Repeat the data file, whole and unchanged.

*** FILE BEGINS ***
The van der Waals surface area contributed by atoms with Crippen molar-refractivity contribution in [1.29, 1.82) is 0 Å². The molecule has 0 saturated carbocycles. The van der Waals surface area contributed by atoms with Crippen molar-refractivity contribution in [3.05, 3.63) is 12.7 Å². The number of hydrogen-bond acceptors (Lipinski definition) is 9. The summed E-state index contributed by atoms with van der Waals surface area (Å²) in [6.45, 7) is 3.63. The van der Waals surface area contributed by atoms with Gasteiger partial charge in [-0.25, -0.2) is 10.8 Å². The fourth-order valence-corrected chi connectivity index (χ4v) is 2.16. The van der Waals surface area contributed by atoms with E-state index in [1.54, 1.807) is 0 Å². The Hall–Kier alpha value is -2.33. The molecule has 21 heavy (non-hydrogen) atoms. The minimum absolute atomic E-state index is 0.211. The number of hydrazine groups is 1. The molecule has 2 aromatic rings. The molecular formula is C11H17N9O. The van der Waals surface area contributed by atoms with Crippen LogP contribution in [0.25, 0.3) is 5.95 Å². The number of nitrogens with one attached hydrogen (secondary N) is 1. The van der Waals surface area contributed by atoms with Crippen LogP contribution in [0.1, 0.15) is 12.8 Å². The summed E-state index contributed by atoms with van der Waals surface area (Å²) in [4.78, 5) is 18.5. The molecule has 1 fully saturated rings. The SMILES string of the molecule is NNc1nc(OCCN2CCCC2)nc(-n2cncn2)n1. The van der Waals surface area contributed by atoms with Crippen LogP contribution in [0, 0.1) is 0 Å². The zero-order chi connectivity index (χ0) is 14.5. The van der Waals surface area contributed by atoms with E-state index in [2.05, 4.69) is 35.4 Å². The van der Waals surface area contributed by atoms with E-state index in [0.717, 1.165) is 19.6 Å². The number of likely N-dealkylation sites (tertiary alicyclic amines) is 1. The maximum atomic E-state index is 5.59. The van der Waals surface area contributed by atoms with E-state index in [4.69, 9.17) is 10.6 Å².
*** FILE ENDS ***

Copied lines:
The van der Waals surface area contributed by atoms with Crippen molar-refractivity contribution in [1.29, 1.82) is 0 Å². The molecule has 0 saturated carbocycles. The van der Waals surface area contributed by atoms with Crippen molar-refractivity contribution in [3.05, 3.63) is 12.7 Å². The number of hydrogen-bond acceptors (Lipinski definition) is 9. The summed E-state index contributed by atoms with van der Waals surface area (Å²) in [6.45, 7) is 3.63. The van der Waals surface area contributed by atoms with Gasteiger partial charge in [-0.25, -0.2) is 10.8 Å². The fourth-order valence-corrected chi connectivity index (χ4v) is 2.16. The van der Waals surface area contributed by atoms with E-state index in [1.54, 1.807) is 0 Å². The Hall–Kier alpha value is -2.33. The molecule has 21 heavy (non-hydrogen) atoms. The minimum absolute atomic E-state index is 0.211. The number of hydrazine groups is 1. The molecule has 2 aromatic rings. The molecular formula is C11H17N9O. The van der Waals surface area contributed by atoms with Crippen LogP contribution in [0.25, 0.3) is 5.95 Å². The number of nitrogens with one attached hydrogen (secondary N) is 1. The van der Waals surface area contributed by atoms with Crippen LogP contribution in [0.1, 0.15) is 12.8 Å². The summed E-state index contributed by atoms with van der Waals surface area (Å²) in [4.78, 5) is 18.5. The molecule has 1 fully saturated rings. The SMILES string of the molecule is NNc1nc(OCCN2CCCC2)nc(-n2cncn2)n1. The van der Waals surface area contributed by atoms with Crippen LogP contribution in [0, 0.1) is 0 Å². The zero-order chi connectivity index (χ0) is 14.5. The van der Waals surface area contributed by atoms with E-state index in [2.05, 4.69) is 35.4 Å². The van der Waals surface area contributed by atoms with E-state index in [0.717, 1.165) is 19.6 Å². The number of likely N-dealkylation sites (tertiary alicyclic amines) is 1. The maximum atomic E-state index is 5.59. The van der Waals surface area contributed by atoms with E-state index in [4.69, 9.17) is 10.6 Å².